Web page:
A couple of weeks ago, I wrote that all of us are shareholders now in lots of banks, thanks to the $700 billion financial-rescue plan.
Because the word bailout is used so often as shorthand for the plan, many bankers feel defensive about participating in the Treasury Department’s $250 billion Capital Purchase Program.
After all, the Treasury says that its purpose is to “infuse capital into healthy viable banks with the goal of increasing the flow of financing available to small businesses and consumers.”
Well, I heard from one Philadelphia banker who just received capital who wanted to explain exactly why he sought it and what he’s going to do with the money.
Joseph M. Matisoff is president and CEO of Hyperion Bank, which is based in the city’s Northern Liberties neighborhood.
On Feb. 6, the Treasury bought preferred stock in the tiny bank, which opened in November 2006, in exchange for $1,552,000. Hyperion will pay a 5 percent dividend on that investment, which amounts to $77,600 annually.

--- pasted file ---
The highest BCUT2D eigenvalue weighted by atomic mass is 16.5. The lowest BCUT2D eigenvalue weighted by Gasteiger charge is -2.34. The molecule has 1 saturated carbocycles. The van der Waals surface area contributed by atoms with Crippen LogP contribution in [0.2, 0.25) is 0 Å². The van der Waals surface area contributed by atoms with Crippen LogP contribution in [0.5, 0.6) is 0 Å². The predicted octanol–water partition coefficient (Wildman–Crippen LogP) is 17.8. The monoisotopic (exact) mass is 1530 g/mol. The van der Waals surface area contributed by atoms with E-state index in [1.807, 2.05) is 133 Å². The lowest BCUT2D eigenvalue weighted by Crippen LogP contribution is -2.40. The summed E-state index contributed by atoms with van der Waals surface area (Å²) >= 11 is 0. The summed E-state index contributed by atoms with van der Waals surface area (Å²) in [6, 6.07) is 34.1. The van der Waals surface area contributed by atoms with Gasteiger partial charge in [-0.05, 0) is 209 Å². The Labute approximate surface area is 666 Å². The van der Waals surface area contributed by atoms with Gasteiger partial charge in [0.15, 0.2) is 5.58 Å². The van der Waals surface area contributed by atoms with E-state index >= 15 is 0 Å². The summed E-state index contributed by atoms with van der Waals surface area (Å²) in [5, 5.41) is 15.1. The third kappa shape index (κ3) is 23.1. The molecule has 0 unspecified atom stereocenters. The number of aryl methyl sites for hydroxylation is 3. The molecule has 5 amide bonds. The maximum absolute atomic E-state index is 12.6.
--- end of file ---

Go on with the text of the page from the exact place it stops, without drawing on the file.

Matisoff said his bank would have been trying to raise more capital this year, but it’s not a great time to do so. The federal program “buys me time,” he said.
It also will enable Hyperion to make up to $15 million in additional loans, Matisoff said.
Hyperion has $50.63 million in loans, according to its most recent call report. Only $95,000 are past due, he said.
Had his bank not tapped the Capital Purchase Program, Hyperion would not be able to expand its loan portfolio, Matisoff said.
Public tongue-lashings of big bank CEOs may give the impression that no bank is making loans. Matisoff says that’s just not true.
Capital is the key to lending activity. When banks reach the limits of their regulated capital ratios, they can’t make new loans.
You can read the list of all 387 banks that have received capital from the Treasury on its Web site.
At the top of that list is Bank of America Corp. with its $1.8 trillion in total assets. And near the bottom, with $71.9 million in assets, is Matisoff’s Hyperion.